Mauryan Empire Society: Megasthenese, who was a Greek historian as well as an ambassador to the Mauryan court, has described the Mauryan society. According to him, the ancient Mauryan society comprised of seven divisions namely philosophers, farmers, soldiers, herdsmen, artisans, magistrates and councilors which were referred to as castes.
The reason for referring to such divisions as castes were because members from a particular caste were not allowed to get married to a member belonging from some other caste. He, however, was unable to properly comprehend the Indian society and failed to distinguish between jati (caste), and occupation.
These so-called seven divisions were distinctly separate from each other in all respects like rules and regulations which were put on the members belonging to the same group etc.
Mauryan Empire Society
Especially, in the case of philosophers, this caste was further subdivided into two more categories namely, the Brahmans and the Shramanas. The Shramanas further included the Buddhists, Jains, Ajivikas, and others. As a general rule, the Shramanas were exempted from paying taxes.
The category of farmers included the cultivators and the laborers who worked hard on the fields. However, the landowners were excluded from this category. In the ancient Mauryan society, the former group was the largest group and was often regarded as the central nerve of agriculture in the society.
Apart from this, they also constituted the military as well as civil infrastructure if the Mauryan dynasty. In order to prevent any kind of an armed rebellion from these people, they were kept unarmed.
Mauryan Empire Society: Soldiers
The soldiers of this dynasty worked as the armed forces of the kingdom and were maintained at royal costs. When these soldiers were not engaged in waging wars, they spent their time in idleness, merrymaking, and drinking. Hence, during such times, the army was more of a liability than an asset to the kingdom.
The herdsmen or the pastoralists included the tribes who still adhered to clan identities. Such herdsmen generally included the hunter-gatherers, shifting cultivators as well as the horticulturists.
An artist’s status generally depended on the kind of artwork which he produced or performed like for instance, metal workers who manufactured armors and such other expensive items were on a higher footing as compared to those weavers and potters. In this, nomadic smiths were at the lowest cadre since were mainly engaged catering to the household.
Mauryan Empire Society: Caste System
Thus, the caste system in the ancient Mauryan dynasty was a very prevalent one. As a matter of fact, the twice-born Brahmans and Kshatriyas enjoyed somewhat of a special privilege due to their status of being twice born. The Vaisyas, in spite, of being twice-born did not get such a privilege.
Women were also engaged in a variety of activities like archers, royal bodyguards, spies, and performers. At times, impoverished workers, as well as aging prostitutes, were given the work of spinning the yarn. In spite of women getting opportunities for getting a decent employment was present, yet as per the ancient sources, women were most of the times dominated by their male counterparts.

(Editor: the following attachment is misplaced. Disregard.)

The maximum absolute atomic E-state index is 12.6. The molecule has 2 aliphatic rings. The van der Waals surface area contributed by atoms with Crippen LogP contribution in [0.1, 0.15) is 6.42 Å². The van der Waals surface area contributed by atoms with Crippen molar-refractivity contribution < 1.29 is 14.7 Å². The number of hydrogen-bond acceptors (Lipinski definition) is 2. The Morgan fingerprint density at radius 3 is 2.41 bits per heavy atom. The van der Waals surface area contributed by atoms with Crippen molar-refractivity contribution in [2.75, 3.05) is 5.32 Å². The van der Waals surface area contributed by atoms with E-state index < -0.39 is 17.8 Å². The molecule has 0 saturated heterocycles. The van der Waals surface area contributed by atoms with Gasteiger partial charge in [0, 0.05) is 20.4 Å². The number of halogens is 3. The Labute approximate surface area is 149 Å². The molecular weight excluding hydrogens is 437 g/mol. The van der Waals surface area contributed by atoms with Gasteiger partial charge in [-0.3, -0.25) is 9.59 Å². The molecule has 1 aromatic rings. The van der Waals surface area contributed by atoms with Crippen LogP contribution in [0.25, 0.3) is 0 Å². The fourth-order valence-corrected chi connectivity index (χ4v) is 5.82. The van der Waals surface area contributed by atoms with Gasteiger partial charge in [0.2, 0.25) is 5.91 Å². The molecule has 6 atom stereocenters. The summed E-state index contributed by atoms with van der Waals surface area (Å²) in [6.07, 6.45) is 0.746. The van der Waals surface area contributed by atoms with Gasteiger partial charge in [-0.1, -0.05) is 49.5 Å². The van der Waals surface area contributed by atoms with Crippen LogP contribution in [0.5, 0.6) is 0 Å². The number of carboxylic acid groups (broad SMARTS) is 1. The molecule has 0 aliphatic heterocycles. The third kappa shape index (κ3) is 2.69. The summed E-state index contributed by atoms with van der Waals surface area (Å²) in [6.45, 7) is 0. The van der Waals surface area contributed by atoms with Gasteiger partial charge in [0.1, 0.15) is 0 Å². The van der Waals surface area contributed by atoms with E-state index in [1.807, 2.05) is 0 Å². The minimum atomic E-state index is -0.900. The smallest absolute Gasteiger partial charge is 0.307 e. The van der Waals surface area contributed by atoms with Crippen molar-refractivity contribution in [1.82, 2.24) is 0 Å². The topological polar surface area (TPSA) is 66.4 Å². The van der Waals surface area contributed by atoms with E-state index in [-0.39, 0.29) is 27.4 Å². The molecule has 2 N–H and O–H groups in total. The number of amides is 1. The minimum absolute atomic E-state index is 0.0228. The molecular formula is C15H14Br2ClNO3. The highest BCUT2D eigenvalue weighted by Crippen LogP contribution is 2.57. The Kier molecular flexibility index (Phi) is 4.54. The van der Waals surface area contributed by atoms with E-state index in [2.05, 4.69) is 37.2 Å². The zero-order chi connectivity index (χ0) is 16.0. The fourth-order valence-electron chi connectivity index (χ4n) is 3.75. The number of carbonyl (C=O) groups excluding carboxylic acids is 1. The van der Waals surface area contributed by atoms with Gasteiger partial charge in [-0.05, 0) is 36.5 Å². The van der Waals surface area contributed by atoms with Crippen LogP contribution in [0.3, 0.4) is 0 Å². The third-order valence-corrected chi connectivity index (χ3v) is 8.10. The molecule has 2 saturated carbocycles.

A married woman had her own properly in the form of bride gift and jewels which were at her disposal in case of widowhood. The widows had a very honorable place in the society. Offenses against women were severely dealt with. As a matter of fact, Kautilya laid down penalties against officials in charge of workshops and prisons who misbehaved with women.
Social Life of Mauryan Empire
Subsequently, an urban way of life developed. The residential accommodation and its wealth etc came to be entered into the official records and rules and regulation were well defined and strictly implemented. The education became fairly widespread.
Teaching continued to be the main job of the Brahmans. Apart from this, the Buddhist monasteries also acted as educational institutions. Taxila, Ujjayini and Varanasi emerged as famous educational institutions. The technical education was generally provided through guilds, where pupils learned the crafts from an early age. In domestic life, the joint family system was the norm.
Slavery in India was beginning to make its appearance, in spite of there being contradictory accounts on whether it was there or not. However, the Indian system of slavery was very different as compared to its contemporaries. The slavery that developed can best be described as a sort of flexible voluntary slavery. A person usually became a slave if he decided to sell himself, was a prisoner of war or was serving a judicial sentence.
The slave was free at any time to buy back his freedom. Once a slave was free, if he was an Aryan he could go back to the status he earlier had in the society, retaining his caste etc. At that time issues like slavery or the degree of their freedom was not so significant; the deciding factor was the caste of the person.